I am delighted as Chair of the Friends to welcome you to our website. Bushy Park and Home Park are two wonderful large green oases in the south west corner of London. Feeling wild, they are natural places with ancient histories, fascinating heritage and superb wildlife. Both are Sites of Special Scientific Interest (SSSIs) containing rare species. These are places to be enjoyed and conserved. Which is why the Friends exist, campaigning, supporting and protecting the parks, and enhancing visitors’ enjoyment with information, advice and guidance.
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Visit our photo album: The Ponds
The ponds in Bushy Park, like the gates and the deer and the trees are amongst those wonderful features which help define the character of this great Royal Park. The notes below about these parks are from a Friends of Bushy and Home Parks walk given by Dr Margaret Stedman.
Diana (or Arethusa) statue commissioned by Charles I, and located first at Somerset House; then moved to Hampton Court Palace in 1656; and finally to Bushy Park in 1712, on a new pedestal in the basin pond thus completing Christopher Wren’s design for The Great Avenue, now known as Chestnut Avenue. Shrouded in camouflage netting during WW2. Restored in the last phase of the Lottery Heritage-funded Restoration Project, completed on 2009 and awarded grade 1 status.
Created by Joseph Fisher, park superintendent late 1940s to late 60s; named after daughter Triss
Created by Joseph Fisher just before his retirement; known as Fishers Pond
Initially dug in 1536 fed by nearby springs; in 1630s Charles I ordered construction of the Longford River fed from the Colne to augment the supply in the Waterhouse pond - effectively a reservoir to feed fountains in Hampton Court Palace.
Dug early 90s
Were created by Charles Montagu, Earl of Halifax to complement his house, now called Upper Lodge, It consisted of an upper pond fed from the Longford; in turn feeding a second pond over a cascade, outlet then fed back to the Longford. A third pond is in front of Upper Lodge. A fourth pond (now a marshy area), and a fifth, the Canal Plantation. All five are on an axis. The restoration of the Water Gardens was completed in 2009. The Friends of Bushy and Home Parks have, thanks to some generous donations, added further features – metal finials, metal reeds and 2 trompe l’oeil panels inside the arches either side of the cascade.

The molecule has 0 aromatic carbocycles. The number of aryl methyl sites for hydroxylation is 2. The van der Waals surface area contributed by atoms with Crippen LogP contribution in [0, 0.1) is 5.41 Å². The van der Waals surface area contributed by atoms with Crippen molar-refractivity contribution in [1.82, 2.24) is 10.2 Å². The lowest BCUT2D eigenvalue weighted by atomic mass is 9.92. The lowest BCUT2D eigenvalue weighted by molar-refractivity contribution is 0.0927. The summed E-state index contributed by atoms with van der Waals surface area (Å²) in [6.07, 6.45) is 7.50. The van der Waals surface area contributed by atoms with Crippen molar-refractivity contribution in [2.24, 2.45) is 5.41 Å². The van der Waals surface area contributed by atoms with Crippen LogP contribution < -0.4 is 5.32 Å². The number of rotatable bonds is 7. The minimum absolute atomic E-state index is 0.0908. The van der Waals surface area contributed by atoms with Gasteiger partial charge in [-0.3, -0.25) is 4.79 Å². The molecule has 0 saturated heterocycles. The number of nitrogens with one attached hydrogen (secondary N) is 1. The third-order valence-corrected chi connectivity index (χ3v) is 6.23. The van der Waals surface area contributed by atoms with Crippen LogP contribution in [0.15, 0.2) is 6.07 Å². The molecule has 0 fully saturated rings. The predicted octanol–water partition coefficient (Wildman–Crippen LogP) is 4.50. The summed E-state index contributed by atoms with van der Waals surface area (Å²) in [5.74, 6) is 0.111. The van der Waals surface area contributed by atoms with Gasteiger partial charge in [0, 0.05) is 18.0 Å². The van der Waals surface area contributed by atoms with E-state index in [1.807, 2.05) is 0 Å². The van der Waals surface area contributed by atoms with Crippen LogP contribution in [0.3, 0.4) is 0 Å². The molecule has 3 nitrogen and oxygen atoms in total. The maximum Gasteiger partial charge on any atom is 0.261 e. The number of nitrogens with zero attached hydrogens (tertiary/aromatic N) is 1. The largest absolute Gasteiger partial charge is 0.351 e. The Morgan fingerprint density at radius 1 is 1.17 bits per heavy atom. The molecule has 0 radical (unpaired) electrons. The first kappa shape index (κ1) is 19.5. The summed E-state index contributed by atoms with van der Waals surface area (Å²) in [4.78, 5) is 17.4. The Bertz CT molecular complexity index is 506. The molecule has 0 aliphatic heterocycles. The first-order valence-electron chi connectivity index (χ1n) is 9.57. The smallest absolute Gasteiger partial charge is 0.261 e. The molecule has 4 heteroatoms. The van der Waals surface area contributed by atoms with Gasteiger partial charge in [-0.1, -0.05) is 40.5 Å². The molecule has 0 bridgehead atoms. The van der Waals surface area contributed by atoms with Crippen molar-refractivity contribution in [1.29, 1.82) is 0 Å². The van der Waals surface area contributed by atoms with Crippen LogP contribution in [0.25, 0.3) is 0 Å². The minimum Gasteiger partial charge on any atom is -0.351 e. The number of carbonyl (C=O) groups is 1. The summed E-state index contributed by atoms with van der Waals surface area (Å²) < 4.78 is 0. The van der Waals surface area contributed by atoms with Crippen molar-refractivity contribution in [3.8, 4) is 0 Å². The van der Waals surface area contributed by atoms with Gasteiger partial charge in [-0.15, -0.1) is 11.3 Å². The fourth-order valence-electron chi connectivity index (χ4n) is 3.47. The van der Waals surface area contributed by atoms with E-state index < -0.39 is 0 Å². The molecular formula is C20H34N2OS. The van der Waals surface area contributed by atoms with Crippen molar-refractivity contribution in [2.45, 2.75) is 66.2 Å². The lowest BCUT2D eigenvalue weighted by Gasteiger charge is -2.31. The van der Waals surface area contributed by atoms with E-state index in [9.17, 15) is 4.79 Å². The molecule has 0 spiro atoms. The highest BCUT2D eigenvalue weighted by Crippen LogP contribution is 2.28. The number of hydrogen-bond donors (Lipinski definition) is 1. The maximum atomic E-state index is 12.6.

Fed by a spring. Created by a World War II bomb?
Barton’s Cottage was and is a Grace and Favour residence. It was originally surrounded by farm buildings (hence the origin of the pond), which were demolished in 1851.
Dug in the Commonwealth Period when Oliver Cromwell was occupying Hampton Court Palace, to provide for the new pastime of fishing. Initially fed by springs, and later augmented by take-off from the Longford River. Bushy Park was sold into private ownership in 1654, but was bought back 2 years later on the instigation of Oliver Cromwell.
Created after WW1 to provide employment. Small rowing boats and pedalos for hire before and after WW2. Stopped in 1970s because ‘uneconomic’
With more members our voice is stronger when we campaign to protect the Parks, and with more subscription income we can do more to provide information and education about the Parks, their wildlife and their history.
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The HWA and the Friends of Hampton Wick Library are proud to present an illustrated talk by Roland Wales about the fascinating life of R C Sherriff, Hampton Wick’s celebrated playwright, Hollywood screenwriter and World War One hero.
Over 50 people took part in the Deer Walk in Bushy Park on 3rd September 2016.Full report...
The Information Point next to the Pheasantry Welcome Centre café is where our volunteers help visitors to find out more about the parks and where visitors can purchase souvenirs of your visit to support our work.
Click this panel to visit our Information Point section and also to find out how you can get involved as a volunteer.